The next step is to find a website that lists all the races in your area, and compare those dates to your “un-highlighted” weeks.  I’ve recently discovered a pretty comprehensive site called Running in the USA. http://www.runningintheusa.com/

From what I can tell, these guys have spent many hours compiling a variety of races and events all across the country.  I found some great events that match my un-highlighted weeks and I’m excited to get these on the books.

Another popular resource in this area is “Race Center Northwest.”  You can pick up a copy of this magazine most places, or go to their website: http://www.racecenter.com/race-calendar/

For more strategic planning, I break my races down into 3 categories… A races, B races and C races.

A-Races are challenging, they take a tremendous amount of commitment and training leading up to the event (possibly months), you may consider going on a specialized diet in preparation for these events, and recovery may take several days or even a week.   These are races which stretch your athletic ability and possibly experience.

B-Races may also be challenging, but they are not a stretch of your capabilities.  These events help you to maintain your strength and speed and will push you to perform well, and they’re often used to achieve a new PR.  Different from the A-race, training ramp-up is moderate (maybe a couple of weeks) because they are more on par with your current level of fitness.  Chances are you’ve already secured a few good times in similar events, so recovery is easier.

C-Races are typically short and fun, maybe even social… you run them with someone else, or you dress up silly and have a good time.  (A good example of this is the St. Patty’s day run where everyone ends up at the pub downtown.)  These races can be performed on a whim, recovery is minimal to zero.  Most runners would consider C-races a good replacement for a daily workout.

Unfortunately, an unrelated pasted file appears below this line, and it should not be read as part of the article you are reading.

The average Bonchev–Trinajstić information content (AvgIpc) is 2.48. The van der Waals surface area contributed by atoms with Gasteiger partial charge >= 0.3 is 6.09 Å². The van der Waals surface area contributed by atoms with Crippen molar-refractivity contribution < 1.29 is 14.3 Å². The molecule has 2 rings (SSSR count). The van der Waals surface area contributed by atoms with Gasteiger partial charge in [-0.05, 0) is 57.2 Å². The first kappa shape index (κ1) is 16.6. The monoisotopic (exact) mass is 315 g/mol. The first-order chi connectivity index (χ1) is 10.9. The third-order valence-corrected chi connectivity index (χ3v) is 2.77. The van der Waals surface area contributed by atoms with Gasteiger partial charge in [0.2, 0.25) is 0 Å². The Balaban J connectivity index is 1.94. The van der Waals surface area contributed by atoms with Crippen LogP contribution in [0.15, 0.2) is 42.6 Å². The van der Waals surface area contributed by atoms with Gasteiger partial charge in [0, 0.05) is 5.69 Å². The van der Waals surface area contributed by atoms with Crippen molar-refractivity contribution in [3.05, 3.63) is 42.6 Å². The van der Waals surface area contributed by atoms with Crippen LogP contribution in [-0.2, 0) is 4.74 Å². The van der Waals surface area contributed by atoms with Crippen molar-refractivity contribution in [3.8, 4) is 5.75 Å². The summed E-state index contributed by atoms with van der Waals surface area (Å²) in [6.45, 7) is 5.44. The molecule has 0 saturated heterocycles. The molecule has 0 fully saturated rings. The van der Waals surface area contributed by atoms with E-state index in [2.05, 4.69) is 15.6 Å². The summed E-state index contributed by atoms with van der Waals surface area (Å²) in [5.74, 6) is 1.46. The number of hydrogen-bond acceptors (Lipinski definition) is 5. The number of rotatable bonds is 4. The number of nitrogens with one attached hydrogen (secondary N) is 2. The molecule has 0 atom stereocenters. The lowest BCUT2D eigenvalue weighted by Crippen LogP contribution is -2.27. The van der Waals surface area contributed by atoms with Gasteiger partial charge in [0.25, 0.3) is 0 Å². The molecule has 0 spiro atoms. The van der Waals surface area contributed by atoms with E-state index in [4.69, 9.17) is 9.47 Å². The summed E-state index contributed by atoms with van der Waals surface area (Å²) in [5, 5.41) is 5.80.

Now I look for my  “windows of opportunity” and then space out my races according to how difficult they are and how big my chunks of time are.  For instance, if I’ve got a nice block of 2 to 4 weeks, that’s a perfect window to pop in a B-race.  If I’ve got a larger window, consider an A race.  Check registration dates and go ahead and sign up now if you can.  Otherwise, put a reminder in your calendar when registration opens.

Of course… the planning process is JUST the first step!

1. Strategic Planning: mark your calendar and make a weekly exercise plan.

2. Execution: Sign up and start training!

3. Goal Setting: Consider what times you’d like to get for various races and set some goals.

3. Track Progress: How were your times?  Did you meet your goals?  Did you place for your age-group?

4. Expand Skills:  If you’re always running, how about trying a swim race, or a bike race… or even a triathlon?

5. Stay Committed:  Don’t give up!  You’ll no doubt hit some weeks when your energy level is low, or you get the flu, or you pull a muscle… whatever… but don’t let these things get you sidetracked.  Focus on the entire journey and stay committed to your plan.

6. Reward Success: Success can be rewarded all year!  I believe in small rewards for each accomplishment and then a nice big reward when everything has finished up for the year.  I usually like to start indulging around Thanksgiving, which is also my birthday, and I continue the party straight through Christmas and the New Year holiday!  Something to look forward to!

We’ll talk more about this as the months roll by, but I hope I’ve inspired you to do a little strategic planning for 2013.  I’ll post my highlighted calendar in a few days once I have my races figured out… but let’s get planning!

Peace,
Kate